LONDON (Reuters) - Fund group Gartmore’s suspension of a top hedge fund manager on suspicion of directing trades to favored brokers shines a light on a murky business where tales of lavish hospitality, nepotism and kickbacks abound. On Tuesday, Gartmore said it had suspended Guillaume Rambourg pending the outcome of an internal investigation into whether he had breached internal procedures on directing trades.
The group’s shares fell 30 percent even though Gartmore said clients had not suffered losses.
Details of Gartmore’s inquiry have not been revealed, but brokers and traders in the City of London financial district believe the way fund managers decide which brokers to use for share trades is wide open to abuse.
“I have seen some people using just one broker,” one trader said. “Some people are best mates, some people are receiving nice presents. People are human.”
Other brokers say the matter goes beyond favoritism.
“You see patterns that don’t make sense and you wonder ‘Are people getting the big trades in return for a kickback’. Of course, you can’t prove anything,” one sales trader at a U.S. firm said.
Fund managers remunerate their brokers through commission on trades. The obvious choice of broker for a buyer or a seller would be the one offering the best improvement on the price being quoted by a stock exchange.
However, it is more complicated than that.
By shopping around for best price, a big buyer or seller risks sending the price in the wrong direction, so to avoid that, traders often canvass only a handful of brokers.
In addition, brokers offer a range of services apart from deal execution, including research, meetings with the broker’s investment bankers and access to the management of companies with whom the broker has a close relationship.
This bundling of services makes it hard to determine which broker is offering the best service.
“It’s hard to say who deserves what but it often seems unfair,” said a broker with a European investment firm.
Around 20 percent of fund management institutions — often hedge funds — are responsible for 80 percent of commissions directed to brokers. So this elite is intensively courted for its business, said Charles Cronin, head of standards and integrity at the Chartered Financial Analyst Institute.
Ski trips, weekends in expensive hotels and hospitality to see the Monaco Grand Prix are regularly offered to brokerage clients, dealers said.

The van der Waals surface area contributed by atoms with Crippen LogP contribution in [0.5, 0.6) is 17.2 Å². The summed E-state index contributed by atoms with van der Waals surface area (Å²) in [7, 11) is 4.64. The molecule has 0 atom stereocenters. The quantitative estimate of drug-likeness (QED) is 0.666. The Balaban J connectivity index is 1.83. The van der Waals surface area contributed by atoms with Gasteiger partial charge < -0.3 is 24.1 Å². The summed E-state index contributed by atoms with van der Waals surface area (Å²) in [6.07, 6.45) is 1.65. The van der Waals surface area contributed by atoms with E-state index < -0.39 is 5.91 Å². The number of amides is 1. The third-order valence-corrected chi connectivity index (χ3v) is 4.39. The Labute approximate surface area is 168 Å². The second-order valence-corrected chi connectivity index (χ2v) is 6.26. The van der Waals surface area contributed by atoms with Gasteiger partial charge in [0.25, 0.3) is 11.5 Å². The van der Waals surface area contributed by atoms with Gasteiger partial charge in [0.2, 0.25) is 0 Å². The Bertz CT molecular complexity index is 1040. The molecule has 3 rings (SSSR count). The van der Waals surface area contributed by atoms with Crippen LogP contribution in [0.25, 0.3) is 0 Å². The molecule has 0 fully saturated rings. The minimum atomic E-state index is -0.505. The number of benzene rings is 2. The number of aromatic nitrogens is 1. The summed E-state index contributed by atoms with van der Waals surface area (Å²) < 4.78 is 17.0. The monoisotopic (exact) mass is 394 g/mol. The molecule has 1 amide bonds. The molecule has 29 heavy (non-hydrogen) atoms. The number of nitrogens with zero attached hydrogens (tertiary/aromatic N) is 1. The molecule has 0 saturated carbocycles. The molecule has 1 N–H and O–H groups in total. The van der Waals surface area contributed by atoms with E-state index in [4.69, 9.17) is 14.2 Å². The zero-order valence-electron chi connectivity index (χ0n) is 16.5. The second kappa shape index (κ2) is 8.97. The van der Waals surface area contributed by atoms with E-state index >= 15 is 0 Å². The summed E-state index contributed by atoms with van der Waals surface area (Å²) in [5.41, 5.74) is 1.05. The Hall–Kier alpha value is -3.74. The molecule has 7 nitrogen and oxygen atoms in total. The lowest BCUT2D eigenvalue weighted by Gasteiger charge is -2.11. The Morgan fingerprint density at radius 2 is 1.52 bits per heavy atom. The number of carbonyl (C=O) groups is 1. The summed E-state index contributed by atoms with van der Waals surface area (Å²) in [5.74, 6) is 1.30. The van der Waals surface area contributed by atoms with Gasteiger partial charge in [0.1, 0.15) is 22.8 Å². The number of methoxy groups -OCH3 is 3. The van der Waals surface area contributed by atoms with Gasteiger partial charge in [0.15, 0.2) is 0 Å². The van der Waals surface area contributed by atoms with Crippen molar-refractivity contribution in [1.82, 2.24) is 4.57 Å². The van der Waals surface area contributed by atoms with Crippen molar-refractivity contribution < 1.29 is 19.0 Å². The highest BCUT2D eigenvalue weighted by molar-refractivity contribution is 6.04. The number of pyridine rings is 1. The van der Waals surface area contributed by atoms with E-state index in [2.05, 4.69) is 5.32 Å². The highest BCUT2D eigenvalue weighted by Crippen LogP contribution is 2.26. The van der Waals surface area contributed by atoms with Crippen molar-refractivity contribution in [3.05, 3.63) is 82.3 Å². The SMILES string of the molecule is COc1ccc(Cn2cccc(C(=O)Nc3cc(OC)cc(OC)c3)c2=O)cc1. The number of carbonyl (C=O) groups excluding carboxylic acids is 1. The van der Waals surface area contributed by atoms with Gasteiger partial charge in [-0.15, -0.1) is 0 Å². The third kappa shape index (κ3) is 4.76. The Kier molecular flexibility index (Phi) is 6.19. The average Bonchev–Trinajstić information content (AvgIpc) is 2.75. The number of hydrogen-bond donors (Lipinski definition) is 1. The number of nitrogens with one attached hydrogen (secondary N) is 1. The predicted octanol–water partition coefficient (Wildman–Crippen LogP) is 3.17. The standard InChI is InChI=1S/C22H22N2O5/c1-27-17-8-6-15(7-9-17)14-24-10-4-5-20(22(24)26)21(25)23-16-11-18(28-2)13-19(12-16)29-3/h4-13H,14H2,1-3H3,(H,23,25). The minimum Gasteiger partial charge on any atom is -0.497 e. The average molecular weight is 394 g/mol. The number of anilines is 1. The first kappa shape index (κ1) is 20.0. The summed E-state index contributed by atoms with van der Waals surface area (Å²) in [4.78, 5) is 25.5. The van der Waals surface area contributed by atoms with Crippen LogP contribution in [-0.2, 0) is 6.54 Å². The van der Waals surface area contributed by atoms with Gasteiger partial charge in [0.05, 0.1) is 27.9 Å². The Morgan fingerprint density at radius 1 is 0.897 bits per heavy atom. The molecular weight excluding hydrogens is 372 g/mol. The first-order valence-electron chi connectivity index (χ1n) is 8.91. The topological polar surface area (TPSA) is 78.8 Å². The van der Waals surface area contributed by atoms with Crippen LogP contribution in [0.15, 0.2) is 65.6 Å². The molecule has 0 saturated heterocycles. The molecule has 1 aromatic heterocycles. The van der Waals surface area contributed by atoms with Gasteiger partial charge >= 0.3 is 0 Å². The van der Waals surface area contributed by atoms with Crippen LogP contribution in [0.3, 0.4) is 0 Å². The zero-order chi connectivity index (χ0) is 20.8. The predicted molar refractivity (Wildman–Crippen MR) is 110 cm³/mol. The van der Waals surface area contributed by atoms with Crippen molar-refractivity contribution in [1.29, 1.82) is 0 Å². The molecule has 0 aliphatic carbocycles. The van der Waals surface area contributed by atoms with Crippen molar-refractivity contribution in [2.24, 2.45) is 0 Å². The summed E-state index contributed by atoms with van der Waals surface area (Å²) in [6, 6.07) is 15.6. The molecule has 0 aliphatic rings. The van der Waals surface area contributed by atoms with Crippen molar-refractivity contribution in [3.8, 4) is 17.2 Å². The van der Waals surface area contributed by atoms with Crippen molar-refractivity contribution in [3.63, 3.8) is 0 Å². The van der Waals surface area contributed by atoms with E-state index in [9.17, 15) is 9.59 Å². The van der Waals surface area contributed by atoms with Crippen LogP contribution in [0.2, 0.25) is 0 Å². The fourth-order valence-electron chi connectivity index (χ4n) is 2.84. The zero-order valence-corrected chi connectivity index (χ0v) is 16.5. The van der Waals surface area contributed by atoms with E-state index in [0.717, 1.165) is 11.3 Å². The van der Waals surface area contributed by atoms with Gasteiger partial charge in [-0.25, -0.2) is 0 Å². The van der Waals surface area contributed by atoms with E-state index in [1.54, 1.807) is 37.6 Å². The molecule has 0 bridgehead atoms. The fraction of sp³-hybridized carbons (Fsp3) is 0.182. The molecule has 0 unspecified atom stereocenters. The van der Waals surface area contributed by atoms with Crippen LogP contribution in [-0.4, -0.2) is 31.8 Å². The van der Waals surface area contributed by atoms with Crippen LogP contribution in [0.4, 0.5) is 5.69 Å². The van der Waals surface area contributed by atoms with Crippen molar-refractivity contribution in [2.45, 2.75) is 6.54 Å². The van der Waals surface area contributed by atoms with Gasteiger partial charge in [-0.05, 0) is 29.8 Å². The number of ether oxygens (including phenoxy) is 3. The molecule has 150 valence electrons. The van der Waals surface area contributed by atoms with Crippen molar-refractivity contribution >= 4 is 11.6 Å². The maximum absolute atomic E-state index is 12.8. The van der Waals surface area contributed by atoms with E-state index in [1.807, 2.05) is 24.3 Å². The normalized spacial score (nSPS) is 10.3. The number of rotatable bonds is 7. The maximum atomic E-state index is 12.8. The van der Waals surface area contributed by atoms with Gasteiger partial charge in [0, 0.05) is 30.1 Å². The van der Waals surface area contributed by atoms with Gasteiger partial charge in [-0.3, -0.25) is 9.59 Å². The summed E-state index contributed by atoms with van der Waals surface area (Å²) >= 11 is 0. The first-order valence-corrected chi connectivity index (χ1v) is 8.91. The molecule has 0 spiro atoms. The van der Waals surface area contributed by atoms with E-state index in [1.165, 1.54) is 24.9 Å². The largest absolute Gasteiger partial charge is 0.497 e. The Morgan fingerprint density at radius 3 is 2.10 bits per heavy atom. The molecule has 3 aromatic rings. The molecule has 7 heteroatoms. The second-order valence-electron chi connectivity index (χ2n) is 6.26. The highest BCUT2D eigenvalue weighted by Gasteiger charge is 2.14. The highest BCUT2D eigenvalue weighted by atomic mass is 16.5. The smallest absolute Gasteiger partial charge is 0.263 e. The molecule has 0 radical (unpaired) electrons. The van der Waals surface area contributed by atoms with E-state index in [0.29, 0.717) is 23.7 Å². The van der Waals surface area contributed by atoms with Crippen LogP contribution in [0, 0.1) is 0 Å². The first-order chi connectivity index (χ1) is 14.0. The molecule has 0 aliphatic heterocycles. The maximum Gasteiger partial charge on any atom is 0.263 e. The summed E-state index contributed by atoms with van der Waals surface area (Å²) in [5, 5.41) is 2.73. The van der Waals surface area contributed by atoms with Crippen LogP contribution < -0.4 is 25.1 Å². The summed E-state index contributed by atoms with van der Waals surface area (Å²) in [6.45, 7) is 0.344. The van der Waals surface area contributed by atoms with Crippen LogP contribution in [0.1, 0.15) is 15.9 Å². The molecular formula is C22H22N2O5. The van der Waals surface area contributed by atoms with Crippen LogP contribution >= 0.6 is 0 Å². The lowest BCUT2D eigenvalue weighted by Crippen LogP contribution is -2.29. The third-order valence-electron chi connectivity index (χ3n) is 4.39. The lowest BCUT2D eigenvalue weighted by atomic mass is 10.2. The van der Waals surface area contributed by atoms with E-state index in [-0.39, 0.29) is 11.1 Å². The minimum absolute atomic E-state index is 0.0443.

One trader said a broker took one of his rivals on a 10 day holiday in the Caribbean to watch the 2007 Cricket World Cup.
Nonetheless, Cronin said inducements had become less extreme and more “subtle” in recent years.
More subtle approaches can include sponsoring a fund manager on charity runs. A glance at sponsorship web site “justgiving.com” shows brokers pledging four-figure donations to the favored causes of top fund managers.
Equity dealers believe there is even less oversight of the inducements offered to currency and commodity traders. They say this is because retail investors are seen as less likely to be directly hurt by any wrongdoing and the final client tends to be a major institution.
One oil broker said that on a visit to a client in Geneva in the late 1990s, his boss paid for a prostitute for the client.
In an effort to reduce abuses, some fund groups have devised systems to reward the brokerages which offer the best all-round service, rather than just friends of those who execute trades.
“Portfolio managers give ratings to individual analysts or salespeople and commission is then directed accordingly. It kind of takes the human element out of it,” another broker said.
Nonetheless, dealers say that in general, the allocation of commissions remains highly discretionary.
Gartmore said its execution only traders, not its fund managers, decide which brokers to use. Decisions are made on a “best execution basis” a spokeswoman said, although she could not say how this worked in practice.
Reuters asked 10 other hedge and mutual fund managers about their rules for deciding which brokers receive the highest commissions and how they ensure traders do not receive excessively generous inducements. All declined to give details.
An FSA spokesman said it had no rules guiding acceptance of hospitality or gifts.
The most serious allegations about the abuse of the commission system is that some brokers return part of the fee they receive to the fund managers who place the trades through them.
This suspicion is heightened when large volumes of trades go through small brokerages which offer little or no research and no banker or corporate access.
Such brokerages often pay their brokers a bigger percentage of fee income than larger investment houses do, reflecting their lower overheads.
However, no dealer could recall a single reported or prosecuted case of cash kickbacks and many others don’t think they occur at all.
And some think such allegations reflect sour grapes on the part of brokers who fail to make inroads with prospective clients.
“If you think about it, would these traders really risk their careers to take money from a broker? I can’t see it,” said the broker with a European investment bank.
There is no suggestion, from Gartmore or elsewhere, that Guillaume Rambourg engaged in any wrongdoing. Rambourg did not reply to attempts to contact him through his employer and acquaintances and via his Facebook page, which has since been taken down.
Additional reporting by Claire Milhench and John Hopkins; Editing by Andrew Callus